It’s exciting to go from working on a Jewelry brand’s marketing, to a health startups marketing, to an interior decor’s marketing project.
I’m not sure of any other site or opportunities that would allow you to dip your toes into so many industries and keep things fresh like this.
5. Always working on new projects keeps your skills incredibly fresh
On the same note as my previous point, working in different industries, and constantly starting new projects helps keep your skills on point.
When you work on one thing for a long time, over time things will inevitably get stale.
Whether it’s your strategy, motivation, or creativity – adding new projects into the mix will help your creativity and introduce you to new skills and strategies that you can then take and apply to other projects you have on the go!
6. If you take the time to build your profile here, it will continue to send you work for a long time
Sometimes I get seven or more job invitations in one day.
I’m positively overwhelmed with the work possibilities on the platform, and I can’t recommend enough taking the time to build your portfolio here.
Extra Things to Know About Upwork
1. Being American can be a huge bonus
As an American business themselves, they’ve recently made a large push to get more and more US companies to hire on Upwork, and have introduced a feature that allows clients to post “US Only” jobs.
This means that only freelancers from the US may apply to these jobs. (FYI – if you’re traveling or temporarily living abroad it doesn’t matter, you still count as an American if you are.)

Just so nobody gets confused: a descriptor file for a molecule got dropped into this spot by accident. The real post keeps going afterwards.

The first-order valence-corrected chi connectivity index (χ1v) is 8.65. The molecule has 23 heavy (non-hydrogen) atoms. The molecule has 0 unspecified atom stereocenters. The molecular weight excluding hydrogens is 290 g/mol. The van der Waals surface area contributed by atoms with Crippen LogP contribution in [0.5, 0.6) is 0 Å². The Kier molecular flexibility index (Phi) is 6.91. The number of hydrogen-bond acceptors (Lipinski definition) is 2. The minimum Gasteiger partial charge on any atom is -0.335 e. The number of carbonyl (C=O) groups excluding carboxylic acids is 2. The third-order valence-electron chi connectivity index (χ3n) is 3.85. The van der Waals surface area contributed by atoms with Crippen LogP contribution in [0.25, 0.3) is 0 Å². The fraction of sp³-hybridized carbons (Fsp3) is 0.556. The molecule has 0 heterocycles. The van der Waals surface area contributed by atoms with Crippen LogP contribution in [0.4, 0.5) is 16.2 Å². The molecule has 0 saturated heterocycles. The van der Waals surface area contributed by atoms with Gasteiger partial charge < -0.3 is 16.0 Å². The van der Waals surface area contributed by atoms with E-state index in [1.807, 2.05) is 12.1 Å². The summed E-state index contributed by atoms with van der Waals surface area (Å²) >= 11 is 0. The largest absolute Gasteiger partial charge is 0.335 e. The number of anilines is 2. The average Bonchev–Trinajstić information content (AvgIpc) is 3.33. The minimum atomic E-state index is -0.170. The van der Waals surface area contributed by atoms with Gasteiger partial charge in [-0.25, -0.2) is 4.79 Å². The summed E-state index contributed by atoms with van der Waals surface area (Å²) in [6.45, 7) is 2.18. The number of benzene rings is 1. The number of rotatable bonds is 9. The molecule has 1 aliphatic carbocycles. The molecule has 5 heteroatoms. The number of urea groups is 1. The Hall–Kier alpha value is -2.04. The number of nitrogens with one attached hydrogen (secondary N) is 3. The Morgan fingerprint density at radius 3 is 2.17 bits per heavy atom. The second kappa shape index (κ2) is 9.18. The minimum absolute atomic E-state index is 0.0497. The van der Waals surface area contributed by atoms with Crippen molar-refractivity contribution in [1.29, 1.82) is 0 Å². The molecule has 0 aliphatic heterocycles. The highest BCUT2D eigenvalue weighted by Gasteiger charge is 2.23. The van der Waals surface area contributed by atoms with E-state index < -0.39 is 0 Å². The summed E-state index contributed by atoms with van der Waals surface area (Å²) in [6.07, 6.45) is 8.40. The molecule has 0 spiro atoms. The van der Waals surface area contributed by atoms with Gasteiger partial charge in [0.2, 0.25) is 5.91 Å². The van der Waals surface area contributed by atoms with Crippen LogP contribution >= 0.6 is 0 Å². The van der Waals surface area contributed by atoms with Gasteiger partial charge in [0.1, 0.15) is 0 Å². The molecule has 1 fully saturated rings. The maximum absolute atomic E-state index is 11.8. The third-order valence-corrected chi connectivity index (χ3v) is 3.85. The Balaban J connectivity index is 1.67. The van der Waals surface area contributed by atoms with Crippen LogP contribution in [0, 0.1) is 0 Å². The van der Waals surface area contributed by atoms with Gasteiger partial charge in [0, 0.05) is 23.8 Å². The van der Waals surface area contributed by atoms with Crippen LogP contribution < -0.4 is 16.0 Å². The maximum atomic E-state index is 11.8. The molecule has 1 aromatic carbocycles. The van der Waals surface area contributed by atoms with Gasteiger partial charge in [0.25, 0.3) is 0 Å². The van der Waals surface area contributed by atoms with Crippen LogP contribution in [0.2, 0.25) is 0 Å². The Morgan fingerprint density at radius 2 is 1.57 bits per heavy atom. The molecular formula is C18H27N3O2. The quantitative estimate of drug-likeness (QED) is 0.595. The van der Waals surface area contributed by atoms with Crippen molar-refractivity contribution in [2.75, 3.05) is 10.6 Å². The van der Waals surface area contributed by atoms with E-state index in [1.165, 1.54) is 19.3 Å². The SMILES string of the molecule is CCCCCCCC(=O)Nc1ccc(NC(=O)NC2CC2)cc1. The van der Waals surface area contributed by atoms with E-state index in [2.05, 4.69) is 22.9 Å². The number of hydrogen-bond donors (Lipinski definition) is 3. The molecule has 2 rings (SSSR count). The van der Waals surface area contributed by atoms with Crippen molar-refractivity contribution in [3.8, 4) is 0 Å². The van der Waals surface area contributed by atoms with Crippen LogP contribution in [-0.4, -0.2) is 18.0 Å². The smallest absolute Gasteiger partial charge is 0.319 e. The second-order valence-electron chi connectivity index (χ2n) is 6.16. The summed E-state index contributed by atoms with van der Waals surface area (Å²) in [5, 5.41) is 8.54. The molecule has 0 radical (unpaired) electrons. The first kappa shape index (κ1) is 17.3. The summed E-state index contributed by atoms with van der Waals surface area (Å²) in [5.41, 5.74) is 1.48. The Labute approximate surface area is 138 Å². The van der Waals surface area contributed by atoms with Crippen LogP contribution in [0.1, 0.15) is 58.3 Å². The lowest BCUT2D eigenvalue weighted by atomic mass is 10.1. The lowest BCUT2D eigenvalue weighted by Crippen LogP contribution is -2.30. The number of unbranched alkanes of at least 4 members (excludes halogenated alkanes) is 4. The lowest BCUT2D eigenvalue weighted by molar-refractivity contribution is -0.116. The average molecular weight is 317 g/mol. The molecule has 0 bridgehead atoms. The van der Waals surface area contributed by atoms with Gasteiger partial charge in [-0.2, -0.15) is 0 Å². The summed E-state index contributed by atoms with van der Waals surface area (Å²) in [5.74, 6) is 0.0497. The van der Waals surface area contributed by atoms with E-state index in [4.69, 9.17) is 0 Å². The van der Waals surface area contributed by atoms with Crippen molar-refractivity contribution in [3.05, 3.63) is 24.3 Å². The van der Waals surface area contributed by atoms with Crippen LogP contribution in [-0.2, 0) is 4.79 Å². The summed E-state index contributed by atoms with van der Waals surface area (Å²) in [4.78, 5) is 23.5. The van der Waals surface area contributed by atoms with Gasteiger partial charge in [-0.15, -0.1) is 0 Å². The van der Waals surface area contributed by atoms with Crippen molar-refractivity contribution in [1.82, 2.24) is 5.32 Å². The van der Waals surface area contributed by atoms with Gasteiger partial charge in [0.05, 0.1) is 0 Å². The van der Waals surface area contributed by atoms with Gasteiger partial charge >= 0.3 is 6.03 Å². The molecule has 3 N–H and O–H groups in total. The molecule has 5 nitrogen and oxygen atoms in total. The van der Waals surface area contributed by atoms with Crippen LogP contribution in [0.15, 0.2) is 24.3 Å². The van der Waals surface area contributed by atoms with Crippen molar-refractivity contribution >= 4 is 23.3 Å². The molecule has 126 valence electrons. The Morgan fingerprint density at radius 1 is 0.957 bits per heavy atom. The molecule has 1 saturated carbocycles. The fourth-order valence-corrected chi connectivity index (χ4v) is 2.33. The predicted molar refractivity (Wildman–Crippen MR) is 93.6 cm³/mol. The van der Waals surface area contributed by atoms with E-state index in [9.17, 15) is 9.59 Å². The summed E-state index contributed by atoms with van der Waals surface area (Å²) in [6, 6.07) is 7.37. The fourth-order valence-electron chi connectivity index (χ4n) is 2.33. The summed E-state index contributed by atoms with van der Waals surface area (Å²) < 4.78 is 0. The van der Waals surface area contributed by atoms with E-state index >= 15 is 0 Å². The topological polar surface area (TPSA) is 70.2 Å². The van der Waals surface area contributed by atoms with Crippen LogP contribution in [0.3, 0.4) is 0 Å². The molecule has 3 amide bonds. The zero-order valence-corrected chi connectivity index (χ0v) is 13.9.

Unfortunately, if you’re another nationality, say even Canadian or British, this means it can sometimes be harder to be accepted to the platform.
Also, you might not see some jobs as they’re only shown to Americans.
I don’t think this is entirely fair, however, I believe it’s worth understanding the system and working what you can.
So, if you are American, be sure to tick the box for US only jobs when you’re searching, and you’ll see jobs on Upwork that not everyone can see.
2. Don’t worry about a race to the bottom
Fortune 500 brands are hiring on Upwork.
They’re looking for premium talent.
Position yourself there and you’ll never have to worry about low competition undercutting you.
The clients you’re looking for won’t even be looking at them.
I think most of the cheap cheap work ends up on Fiverr anyways – Upwork works hard to make sure their job pool is top quality, and it shows in the opportunities available.
And that’s it! If you made it this far thanks for sticking with it and I hope this was a helpful guide of tips for beginners on Upwork. If you have any questions, feel free to drop them below!
Drop your email below if you want to know when the next post in the series comes out!